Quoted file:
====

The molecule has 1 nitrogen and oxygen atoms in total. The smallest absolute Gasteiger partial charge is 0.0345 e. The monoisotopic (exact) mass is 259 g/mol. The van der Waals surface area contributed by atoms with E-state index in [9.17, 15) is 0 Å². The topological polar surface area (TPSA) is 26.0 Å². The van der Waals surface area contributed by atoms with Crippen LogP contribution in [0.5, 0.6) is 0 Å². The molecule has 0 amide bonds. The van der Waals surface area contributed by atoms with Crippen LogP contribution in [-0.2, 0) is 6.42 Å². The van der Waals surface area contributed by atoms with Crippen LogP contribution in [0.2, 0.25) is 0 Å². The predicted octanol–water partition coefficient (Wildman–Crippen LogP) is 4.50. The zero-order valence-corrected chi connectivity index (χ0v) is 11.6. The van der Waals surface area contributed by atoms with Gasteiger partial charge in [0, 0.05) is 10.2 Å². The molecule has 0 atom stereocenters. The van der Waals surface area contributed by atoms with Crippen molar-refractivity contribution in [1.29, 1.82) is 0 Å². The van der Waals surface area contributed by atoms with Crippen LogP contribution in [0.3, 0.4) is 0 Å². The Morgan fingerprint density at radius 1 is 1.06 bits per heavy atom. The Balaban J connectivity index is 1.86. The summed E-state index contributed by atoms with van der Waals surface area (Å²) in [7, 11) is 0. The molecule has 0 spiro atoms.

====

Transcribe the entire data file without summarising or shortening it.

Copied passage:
The molecule has 1 nitrogen and oxygen atoms in total. The smallest absolute Gasteiger partial charge is 0.0345 e. The monoisotopic (exact) mass is 259 g/mol. The van der Waals surface area contributed by atoms with E-state index in [9.17, 15) is 0 Å². The topological polar surface area (TPSA) is 26.0 Å². The van der Waals surface area contributed by atoms with Crippen LogP contribution in [0.5, 0.6) is 0 Å². The molecule has 0 amide bonds. The van der Waals surface area contributed by atoms with Crippen LogP contribution in [-0.2, 0) is 6.42 Å². The van der Waals surface area contributed by atoms with Crippen LogP contribution in [0.2, 0.25) is 0 Å². The predicted octanol–water partition coefficient (Wildman–Crippen LogP) is 4.50. The zero-order valence-corrected chi connectivity index (χ0v) is 11.6. The van der Waals surface area contributed by atoms with Gasteiger partial charge in [0, 0.05) is 10.2 Å². The molecule has 0 atom stereocenters. The van der Waals surface area contributed by atoms with Crippen molar-refractivity contribution in [1.29, 1.82) is 0 Å². The van der Waals surface area contributed by atoms with Crippen LogP contribution in [0.3, 0.4) is 0 Å². The Morgan fingerprint density at radius 1 is 1.06 bits per heavy atom. The Balaban J connectivity index is 1.86. The summed E-state index contributed by atoms with van der Waals surface area (Å²) in [7, 11) is 0. The molecule has 0 spiro atoms.